I’d like to reflect on this question, or test, briefly and consider why I pass and some other women may not. I guess that essentially the question of trust is based on a sense of mutuality, common understanding, and similarities. We trust people that we think are like us. We trust them because we have a sense that they will do what we would do – more or less. So to pass the $20M question, you need to mirror the values of the person asking you, testing you, assessing you.
I start and end my typical day a little later than most and many evenings my boss and I would drink, at our desks, out of coffee cups and accompanied by Cheds. Over a fairly short period of time I accidentally, subconsciously, showed him that we were mostly similar – broadly aligned with his values. Because I like wine and know how to hold a wine glass (on the occasions that we drank out of them). Because I can talk about holidays in Europe, walking in Cradle Mountain, riding bikes (sans lycra). He and I disagree on many things – violently so – and I am a woman but other than that when he looks at me I suspect that he sees someone mostly aligned.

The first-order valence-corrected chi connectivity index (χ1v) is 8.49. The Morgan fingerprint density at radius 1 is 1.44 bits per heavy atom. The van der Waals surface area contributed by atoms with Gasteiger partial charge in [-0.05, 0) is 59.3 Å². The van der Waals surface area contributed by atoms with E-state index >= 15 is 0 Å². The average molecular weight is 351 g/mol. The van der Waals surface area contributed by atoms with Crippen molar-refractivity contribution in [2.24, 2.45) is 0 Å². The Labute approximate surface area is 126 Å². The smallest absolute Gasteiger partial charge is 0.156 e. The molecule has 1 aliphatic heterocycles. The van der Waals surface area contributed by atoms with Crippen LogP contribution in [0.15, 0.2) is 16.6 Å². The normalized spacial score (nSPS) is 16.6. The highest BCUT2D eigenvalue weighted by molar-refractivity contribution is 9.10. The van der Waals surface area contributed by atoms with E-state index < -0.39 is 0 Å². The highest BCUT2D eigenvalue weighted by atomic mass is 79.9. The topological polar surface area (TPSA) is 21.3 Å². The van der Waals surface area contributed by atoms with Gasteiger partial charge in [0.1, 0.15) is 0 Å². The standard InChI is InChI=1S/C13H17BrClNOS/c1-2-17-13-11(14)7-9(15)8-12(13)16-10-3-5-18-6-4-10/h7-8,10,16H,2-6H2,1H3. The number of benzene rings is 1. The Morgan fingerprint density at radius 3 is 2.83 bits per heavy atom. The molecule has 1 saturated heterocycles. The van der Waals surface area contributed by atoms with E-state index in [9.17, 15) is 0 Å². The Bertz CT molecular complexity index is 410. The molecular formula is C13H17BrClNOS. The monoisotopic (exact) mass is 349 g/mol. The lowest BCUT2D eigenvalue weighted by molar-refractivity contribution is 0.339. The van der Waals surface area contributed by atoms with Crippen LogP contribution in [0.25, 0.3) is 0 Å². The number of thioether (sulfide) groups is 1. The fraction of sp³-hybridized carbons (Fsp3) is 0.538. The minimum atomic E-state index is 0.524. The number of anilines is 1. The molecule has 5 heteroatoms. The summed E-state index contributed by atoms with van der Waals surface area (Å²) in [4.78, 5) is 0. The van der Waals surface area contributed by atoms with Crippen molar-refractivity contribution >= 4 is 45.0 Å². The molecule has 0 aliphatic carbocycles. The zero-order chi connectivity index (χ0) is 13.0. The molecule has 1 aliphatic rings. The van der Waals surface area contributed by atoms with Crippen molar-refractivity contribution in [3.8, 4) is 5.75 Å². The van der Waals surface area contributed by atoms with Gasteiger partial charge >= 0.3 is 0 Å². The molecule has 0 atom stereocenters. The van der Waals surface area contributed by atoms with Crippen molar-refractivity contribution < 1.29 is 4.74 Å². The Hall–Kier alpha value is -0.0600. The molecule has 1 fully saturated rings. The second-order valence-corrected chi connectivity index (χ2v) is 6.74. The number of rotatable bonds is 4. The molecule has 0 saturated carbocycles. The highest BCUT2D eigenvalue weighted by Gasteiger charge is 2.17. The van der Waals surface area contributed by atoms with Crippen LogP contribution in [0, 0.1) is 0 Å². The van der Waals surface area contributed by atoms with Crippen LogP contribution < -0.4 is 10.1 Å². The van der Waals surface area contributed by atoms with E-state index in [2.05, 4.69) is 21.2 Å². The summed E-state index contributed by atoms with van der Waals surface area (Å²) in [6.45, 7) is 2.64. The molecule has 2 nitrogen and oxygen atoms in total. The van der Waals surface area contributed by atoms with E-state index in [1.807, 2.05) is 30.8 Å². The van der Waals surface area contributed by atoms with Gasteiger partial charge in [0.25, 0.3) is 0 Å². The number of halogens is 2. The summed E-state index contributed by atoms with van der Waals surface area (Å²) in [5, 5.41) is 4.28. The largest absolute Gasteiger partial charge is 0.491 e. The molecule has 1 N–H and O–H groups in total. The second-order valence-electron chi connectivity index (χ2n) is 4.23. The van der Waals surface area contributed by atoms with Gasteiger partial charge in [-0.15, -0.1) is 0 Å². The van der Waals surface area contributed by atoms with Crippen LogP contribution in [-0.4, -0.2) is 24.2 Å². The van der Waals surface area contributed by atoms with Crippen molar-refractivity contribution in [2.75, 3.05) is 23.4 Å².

I wonder how I could have so rapidly gained his trust if I didn’t drink, say for religious reasons. If I hadn’t grown up observing and being socialised into professional conversations conducted over drinks and cigars, and interspersed with talk of upcoming adventure holidays. It’s not that my employer is a bad man, or that he actively discriminates based on gender, class, religion or taste in drink. I suspect that it is only that the sum of these differences adds up to too great a misalignment for trust to organically grow.
I am curious to know if there is something about architecture in particular that makes people look for such particularly close alignment. Is it because we ask a $20M question, not a $45 one? Is it something about the duration of architectural projects, the financial risk, the emotional strain, the incredible capacity for space to shape our lives that means that as a society we are particularly conservative when engaging in the production of architecture? We seek someone so closely aligned in order to deeply know that we can trust them.